550 employees, the majority of them journalists, of public news organizations have lost their job last week in Hungary; by the beginning of the fall, this number could total as many as 1000, almost one-third of the public media employees in the entire country.
Hungary’s media law has been the subject of criticism on many occasions and in many settings. On every single occasion critics bring up concerns over the country’s newly found disregard for media independence – as for example last week in Strasbourg, at the plenary meeting of the European Parliament – the Hungarian government’s response is that the regulations are far from being the armageddon that the opposition tends to conjure up in connection with it. Nevertheless, the assault on critical and independent journalism continues in Hungary. Not surprisingly, this latest development was also made possible by the much maligned media law. It is due to the fundamental changes made to the country’s media state supervisory authority that such politically motivated firings could be the news of the day in a country which, under its increasingly dictatorial government, is no longer likely to see independent news service in the future.
The list of those receiving pink slips this summer was finalized by the managing director of the Media-Services Support and Property Management Fund (Médiaszolgáltatás-támogató és Vagyonkezelő Alap, MTVA). István Böröcz made the decision about the extent of the cuts, though we can only speculate about who came up with the list, those on it are highly-respected journalists who practice critical journalism in the service of the public.
There is no doubt that the name of this fund is an obscure one (even in Hungarian it fails to make much sense), and understanding what it’s role is in Hungarian public life is even more difficult, The fund has been supervising the work of journalism performed in the public media since January, when the new media law had finally come into effect. As the name of the fund insinuates ever so subtly, the state’s supervision and control over what appears in public media is exercised both by appeal to its rights of property in the means of its production (the fund is property manager of this equipment), and in its supervisory function of the employers who provide these services of the media.
The media law had arranged for the fund to employ all but just a handful workers of the Hungarian public media. These journalists and the technical and support staff used to work directly for their respective TV or radio stations (for the Hungarian Television, Duna Television or the Hungarian Radio).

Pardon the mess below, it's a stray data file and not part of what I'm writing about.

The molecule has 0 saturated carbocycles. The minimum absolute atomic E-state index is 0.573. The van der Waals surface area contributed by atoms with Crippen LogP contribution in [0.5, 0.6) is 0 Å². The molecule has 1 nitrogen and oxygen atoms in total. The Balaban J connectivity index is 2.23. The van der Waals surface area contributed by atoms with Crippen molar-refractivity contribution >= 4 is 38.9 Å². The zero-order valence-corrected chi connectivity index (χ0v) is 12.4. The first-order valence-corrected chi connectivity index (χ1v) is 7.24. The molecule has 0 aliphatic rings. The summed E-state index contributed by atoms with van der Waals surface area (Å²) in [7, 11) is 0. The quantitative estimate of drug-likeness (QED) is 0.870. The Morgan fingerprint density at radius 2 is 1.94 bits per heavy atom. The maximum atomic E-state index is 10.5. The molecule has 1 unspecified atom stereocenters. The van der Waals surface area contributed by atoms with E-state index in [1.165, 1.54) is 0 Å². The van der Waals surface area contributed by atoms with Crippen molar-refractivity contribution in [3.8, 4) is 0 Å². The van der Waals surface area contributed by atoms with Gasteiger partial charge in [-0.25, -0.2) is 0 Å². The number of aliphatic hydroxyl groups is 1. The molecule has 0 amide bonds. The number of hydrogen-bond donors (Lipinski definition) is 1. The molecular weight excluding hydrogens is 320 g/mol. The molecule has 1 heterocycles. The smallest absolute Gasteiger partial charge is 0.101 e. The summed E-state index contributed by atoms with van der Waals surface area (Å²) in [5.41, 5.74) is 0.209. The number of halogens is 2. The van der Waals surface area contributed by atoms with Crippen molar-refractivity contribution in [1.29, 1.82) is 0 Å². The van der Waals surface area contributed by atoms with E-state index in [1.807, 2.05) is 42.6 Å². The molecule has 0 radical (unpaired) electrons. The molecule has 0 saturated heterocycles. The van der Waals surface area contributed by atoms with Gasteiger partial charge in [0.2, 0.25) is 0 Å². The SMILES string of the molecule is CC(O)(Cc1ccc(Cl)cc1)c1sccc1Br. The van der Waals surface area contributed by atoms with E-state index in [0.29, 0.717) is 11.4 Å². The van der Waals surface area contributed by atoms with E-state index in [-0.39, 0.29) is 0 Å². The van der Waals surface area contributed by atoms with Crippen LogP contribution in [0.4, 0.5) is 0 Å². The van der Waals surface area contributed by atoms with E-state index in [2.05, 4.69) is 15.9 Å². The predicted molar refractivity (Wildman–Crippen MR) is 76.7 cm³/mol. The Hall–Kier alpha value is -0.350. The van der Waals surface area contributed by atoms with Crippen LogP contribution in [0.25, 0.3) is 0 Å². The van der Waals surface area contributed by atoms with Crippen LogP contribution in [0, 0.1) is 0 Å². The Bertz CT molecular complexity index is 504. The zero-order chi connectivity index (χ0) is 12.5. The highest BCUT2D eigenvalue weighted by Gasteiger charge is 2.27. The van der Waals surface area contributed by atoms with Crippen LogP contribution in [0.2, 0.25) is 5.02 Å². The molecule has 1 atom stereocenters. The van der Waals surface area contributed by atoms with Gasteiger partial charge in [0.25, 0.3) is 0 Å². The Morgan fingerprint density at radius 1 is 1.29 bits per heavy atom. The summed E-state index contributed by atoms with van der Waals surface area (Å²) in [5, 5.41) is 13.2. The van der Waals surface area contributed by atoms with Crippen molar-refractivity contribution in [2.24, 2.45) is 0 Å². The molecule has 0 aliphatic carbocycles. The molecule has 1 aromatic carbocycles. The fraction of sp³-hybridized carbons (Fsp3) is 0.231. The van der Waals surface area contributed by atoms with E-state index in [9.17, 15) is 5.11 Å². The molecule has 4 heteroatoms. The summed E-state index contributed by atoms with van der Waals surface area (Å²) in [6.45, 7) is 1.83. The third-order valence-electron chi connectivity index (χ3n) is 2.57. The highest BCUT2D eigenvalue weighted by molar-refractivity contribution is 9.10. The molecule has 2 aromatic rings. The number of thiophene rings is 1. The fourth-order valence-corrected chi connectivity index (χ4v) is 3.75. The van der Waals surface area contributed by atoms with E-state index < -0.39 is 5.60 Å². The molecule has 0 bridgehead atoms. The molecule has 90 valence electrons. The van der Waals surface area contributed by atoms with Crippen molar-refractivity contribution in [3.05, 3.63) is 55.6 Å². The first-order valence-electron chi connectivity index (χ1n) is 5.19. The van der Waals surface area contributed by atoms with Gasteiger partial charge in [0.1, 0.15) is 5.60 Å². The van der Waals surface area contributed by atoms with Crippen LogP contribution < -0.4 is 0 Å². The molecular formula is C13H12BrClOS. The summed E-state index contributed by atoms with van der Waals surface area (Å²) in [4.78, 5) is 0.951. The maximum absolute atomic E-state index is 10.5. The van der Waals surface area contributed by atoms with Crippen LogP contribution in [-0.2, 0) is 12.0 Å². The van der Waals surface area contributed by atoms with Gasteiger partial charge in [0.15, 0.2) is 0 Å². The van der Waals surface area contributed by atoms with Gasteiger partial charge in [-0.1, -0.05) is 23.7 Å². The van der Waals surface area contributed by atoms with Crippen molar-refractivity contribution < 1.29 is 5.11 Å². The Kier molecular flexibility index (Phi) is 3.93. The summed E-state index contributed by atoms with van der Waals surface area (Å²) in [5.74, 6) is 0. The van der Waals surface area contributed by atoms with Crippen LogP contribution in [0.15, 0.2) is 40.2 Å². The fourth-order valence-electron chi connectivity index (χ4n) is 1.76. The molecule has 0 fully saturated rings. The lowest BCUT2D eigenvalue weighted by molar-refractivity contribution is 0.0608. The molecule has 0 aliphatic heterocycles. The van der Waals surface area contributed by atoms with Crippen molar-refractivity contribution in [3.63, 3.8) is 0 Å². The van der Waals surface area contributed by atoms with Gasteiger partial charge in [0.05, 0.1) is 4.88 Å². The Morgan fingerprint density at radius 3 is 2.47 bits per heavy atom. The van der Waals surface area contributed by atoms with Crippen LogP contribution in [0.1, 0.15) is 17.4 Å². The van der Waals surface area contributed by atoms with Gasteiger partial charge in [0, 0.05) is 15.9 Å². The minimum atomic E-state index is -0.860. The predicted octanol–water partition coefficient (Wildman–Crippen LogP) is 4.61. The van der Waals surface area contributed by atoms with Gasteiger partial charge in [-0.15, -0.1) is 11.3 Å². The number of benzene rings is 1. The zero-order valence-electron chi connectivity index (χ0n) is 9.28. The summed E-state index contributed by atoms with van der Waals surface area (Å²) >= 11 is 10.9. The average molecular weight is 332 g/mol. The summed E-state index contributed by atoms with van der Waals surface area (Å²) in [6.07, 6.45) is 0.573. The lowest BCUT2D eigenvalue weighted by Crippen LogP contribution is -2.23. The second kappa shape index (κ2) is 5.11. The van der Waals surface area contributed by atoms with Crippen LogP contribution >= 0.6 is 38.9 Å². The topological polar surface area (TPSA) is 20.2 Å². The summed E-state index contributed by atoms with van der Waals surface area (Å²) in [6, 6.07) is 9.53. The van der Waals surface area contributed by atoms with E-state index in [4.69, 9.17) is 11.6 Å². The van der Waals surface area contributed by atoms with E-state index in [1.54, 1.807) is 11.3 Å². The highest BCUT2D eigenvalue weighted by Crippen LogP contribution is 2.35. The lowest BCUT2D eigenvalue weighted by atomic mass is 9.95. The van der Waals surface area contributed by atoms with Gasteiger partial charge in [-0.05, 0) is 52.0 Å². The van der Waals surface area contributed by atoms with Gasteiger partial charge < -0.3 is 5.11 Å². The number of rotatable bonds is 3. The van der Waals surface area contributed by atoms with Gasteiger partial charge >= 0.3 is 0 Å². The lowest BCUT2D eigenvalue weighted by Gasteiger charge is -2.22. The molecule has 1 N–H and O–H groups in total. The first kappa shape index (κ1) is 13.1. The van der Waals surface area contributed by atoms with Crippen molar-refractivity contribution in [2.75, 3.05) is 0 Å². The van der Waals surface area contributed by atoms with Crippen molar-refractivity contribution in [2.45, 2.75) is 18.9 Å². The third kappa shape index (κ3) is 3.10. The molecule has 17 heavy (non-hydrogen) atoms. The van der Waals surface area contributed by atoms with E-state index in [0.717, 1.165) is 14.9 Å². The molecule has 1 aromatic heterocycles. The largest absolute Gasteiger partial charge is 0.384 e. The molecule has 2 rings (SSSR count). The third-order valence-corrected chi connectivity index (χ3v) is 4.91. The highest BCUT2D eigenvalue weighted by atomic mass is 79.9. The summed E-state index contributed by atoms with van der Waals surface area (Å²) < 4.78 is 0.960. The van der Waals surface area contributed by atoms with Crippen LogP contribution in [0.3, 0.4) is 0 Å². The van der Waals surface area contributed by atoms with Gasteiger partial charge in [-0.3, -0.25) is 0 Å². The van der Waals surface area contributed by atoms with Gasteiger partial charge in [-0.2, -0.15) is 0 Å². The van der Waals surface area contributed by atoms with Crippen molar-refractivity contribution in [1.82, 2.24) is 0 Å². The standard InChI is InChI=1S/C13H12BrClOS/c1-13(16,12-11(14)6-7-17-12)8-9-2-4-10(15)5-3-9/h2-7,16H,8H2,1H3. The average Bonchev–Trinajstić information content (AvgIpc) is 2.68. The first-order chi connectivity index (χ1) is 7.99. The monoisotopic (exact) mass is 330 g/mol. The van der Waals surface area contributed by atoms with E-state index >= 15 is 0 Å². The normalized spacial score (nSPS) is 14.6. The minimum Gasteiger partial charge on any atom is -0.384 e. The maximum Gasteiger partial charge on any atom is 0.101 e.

Since the restructuring instituted by the media law, about 50 employees remain directly employed by Hungarian public media – their job is to maintain the specific profile and scheduling of each station. The rest of the journalists, pooled together into one organization produce the program delivered by the Fund to the stations. Their news room was merged with the MTI, the Hungarian News Service; in other words, the news on the public media channels come from the Hungarian-language news-wire, though it is of course not the merge with MTI but the change in conception that serves as the rationale for the firings.
The director of the fund is appointed and supervised by Annamária Szalai, the director of Hungary’s National Media and Infocommunications Authority (Nemzeti Média és Hírközlési Hatóság, NMHH). Holding the top position in the organizational structure brought into being by the controversial media law, Annamária Szalai was appointed the head of the Authority by the government. It is because the media services of the public television and radio stations have been reorganized to fall under a government-appointed position that critics of the media law had complained about government interference with news production in Hungary. To appreciate just how crucial these news programs are for the public, it is important to know that the news programs of the Hungarian Radio remain the most popular source of daily news in the country and while the Hungarian Television is less popular, there are regions in the country where commercial channels are not available and people depend entirely on public media.